Depending on the size of the facility as well as what space is available you need the largest tech room that you can build. What do you place in it that requires the space?

First, you need at least a 1m (3’) by 2.4m (9’) counter to work on vests, boards, special projects, etc. This counter should sit on a couple of cabinets and drawers to store the most commonly used tools. Storage space above is also very important as everything you could possibly need should be within reach.

Second, storage shelves for the larger parts and maybe even supplemental storage for other aspects of your facility. Storage space in any site is at a premium so don’t waste any available space here either.

Lastly, a backup charging area complete with basic vest racks is a very good idea. They should be placed near the door so that if you have a pack failure vests can be swapped out quickly so that you don’t lose a dime. It can also serve as a backup unit should a section of your charging system fail.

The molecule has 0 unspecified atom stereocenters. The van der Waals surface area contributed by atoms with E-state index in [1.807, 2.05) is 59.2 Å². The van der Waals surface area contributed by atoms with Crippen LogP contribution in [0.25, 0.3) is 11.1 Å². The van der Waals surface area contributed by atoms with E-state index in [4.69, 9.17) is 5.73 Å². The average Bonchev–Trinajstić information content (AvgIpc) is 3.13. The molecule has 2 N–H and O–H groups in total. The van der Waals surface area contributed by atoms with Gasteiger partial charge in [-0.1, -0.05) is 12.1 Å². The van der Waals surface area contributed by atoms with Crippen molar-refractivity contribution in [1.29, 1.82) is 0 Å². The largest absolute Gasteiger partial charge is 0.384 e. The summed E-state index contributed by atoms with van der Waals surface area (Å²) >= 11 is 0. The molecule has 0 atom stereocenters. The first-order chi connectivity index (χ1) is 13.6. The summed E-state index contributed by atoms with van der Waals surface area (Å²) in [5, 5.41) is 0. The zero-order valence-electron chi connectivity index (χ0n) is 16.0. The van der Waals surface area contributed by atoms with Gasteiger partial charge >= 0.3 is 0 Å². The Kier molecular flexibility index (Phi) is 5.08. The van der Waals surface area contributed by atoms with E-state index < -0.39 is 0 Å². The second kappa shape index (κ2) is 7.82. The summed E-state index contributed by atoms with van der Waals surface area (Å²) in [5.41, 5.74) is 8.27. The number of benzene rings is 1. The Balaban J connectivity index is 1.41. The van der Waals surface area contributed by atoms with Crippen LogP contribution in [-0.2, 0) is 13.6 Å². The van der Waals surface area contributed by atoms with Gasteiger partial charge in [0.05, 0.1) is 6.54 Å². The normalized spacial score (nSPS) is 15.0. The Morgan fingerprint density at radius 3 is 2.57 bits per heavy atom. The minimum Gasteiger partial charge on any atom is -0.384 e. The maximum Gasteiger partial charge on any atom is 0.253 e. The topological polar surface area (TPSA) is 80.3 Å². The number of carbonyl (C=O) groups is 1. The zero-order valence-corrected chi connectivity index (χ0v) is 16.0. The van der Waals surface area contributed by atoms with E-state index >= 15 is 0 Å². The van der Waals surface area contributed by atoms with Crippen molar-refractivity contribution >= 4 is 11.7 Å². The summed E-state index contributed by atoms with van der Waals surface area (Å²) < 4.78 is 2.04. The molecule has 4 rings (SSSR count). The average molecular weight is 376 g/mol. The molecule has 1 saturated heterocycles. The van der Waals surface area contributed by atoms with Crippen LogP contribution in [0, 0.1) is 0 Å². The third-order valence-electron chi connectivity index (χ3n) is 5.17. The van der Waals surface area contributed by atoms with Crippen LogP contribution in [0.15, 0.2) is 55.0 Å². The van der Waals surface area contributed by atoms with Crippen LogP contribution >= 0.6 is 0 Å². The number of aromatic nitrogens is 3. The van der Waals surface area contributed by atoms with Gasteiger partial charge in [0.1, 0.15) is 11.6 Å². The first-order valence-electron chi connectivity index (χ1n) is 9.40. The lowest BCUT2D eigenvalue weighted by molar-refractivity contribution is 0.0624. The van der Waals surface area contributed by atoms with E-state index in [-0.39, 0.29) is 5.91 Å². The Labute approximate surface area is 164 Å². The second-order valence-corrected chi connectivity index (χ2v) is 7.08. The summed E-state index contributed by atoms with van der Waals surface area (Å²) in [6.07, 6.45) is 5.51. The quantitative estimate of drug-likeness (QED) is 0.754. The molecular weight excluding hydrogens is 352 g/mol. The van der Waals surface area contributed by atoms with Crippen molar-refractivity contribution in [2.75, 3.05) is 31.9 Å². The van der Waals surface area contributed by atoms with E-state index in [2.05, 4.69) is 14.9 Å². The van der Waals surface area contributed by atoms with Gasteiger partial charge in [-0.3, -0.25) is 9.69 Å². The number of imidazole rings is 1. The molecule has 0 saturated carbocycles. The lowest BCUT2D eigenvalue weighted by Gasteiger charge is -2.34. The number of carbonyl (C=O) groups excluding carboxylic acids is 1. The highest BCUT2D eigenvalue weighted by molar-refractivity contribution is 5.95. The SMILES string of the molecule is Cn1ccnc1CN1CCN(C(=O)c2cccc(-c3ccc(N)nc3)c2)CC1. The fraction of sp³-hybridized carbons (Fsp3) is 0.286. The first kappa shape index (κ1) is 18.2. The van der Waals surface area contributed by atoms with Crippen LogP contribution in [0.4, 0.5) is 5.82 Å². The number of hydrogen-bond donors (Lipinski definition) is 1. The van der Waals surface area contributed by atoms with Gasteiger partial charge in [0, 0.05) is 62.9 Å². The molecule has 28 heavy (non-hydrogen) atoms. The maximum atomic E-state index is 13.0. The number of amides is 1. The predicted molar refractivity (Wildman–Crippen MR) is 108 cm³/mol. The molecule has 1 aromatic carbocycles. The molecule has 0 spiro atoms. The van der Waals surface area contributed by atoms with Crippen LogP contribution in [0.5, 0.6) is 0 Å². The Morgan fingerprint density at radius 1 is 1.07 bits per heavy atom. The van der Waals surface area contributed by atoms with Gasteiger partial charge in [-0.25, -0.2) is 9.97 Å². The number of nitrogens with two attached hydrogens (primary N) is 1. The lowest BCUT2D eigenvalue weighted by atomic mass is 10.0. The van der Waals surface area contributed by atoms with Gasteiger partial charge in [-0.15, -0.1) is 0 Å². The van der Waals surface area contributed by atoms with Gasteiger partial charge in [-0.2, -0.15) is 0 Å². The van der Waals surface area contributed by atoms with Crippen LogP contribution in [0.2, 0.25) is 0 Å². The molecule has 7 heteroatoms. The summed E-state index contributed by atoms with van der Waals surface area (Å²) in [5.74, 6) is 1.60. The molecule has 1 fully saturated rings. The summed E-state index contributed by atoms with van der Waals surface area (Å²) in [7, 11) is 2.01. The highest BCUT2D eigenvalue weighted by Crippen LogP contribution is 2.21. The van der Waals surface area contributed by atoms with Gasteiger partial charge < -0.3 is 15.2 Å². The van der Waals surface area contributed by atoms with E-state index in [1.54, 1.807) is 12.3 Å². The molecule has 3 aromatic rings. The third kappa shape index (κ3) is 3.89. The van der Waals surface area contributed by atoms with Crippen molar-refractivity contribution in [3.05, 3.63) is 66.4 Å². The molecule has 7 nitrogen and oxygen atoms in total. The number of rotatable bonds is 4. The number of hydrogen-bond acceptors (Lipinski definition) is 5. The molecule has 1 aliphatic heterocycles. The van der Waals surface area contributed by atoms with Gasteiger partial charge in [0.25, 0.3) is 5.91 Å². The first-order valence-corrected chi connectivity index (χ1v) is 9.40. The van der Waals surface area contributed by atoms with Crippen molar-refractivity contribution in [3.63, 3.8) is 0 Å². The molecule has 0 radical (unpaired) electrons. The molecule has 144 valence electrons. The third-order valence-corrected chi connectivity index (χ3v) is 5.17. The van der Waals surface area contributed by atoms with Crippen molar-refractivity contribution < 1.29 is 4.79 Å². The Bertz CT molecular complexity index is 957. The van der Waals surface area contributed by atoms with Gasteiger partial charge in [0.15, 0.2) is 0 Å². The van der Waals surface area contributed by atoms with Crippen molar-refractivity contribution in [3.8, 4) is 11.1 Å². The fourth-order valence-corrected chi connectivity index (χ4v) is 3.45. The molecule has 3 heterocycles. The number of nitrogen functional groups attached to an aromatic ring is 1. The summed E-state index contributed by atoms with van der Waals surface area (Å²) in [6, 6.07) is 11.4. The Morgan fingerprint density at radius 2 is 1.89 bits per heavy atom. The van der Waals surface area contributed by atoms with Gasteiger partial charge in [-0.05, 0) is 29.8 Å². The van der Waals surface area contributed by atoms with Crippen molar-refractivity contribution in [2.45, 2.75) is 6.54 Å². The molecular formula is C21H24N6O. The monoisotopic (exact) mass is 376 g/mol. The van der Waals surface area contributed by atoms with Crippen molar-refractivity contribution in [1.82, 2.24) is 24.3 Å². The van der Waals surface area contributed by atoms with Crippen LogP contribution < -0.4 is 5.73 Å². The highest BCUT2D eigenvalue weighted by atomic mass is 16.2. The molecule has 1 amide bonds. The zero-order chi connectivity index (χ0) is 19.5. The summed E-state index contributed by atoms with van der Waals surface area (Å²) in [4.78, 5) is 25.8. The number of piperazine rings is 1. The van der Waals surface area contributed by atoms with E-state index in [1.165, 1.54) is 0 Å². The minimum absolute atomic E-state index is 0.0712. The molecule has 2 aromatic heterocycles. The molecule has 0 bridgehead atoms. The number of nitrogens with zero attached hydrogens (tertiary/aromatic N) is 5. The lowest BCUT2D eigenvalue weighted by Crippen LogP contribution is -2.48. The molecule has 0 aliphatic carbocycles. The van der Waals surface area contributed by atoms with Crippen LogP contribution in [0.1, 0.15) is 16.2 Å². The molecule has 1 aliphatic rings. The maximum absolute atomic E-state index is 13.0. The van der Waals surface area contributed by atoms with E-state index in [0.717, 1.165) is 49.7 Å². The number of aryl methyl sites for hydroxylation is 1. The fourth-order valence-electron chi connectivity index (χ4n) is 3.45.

The tech room example above is only 3m (10′) by 4.5m (15′), but you can cram a lot into that space. If you have the space for a room of larger size, then by all means use more space if you can. The example room is really just a little larger than what is often found in many facilities. Commonly found because most tech areas are afterthoughts and are placed wherever space happened to be available.

It is important to also note that this space should be used for storage relating to your arena and packs and not for redemption or storage of perishables, food, or party supplies. Those items should be stored in appropriate storage areas throughout the facility.

Party Rooms

These are the rooms where your groups and parties will spend a good deal of time at your facility, so you have to continue the feel and theme of your facility into these areas.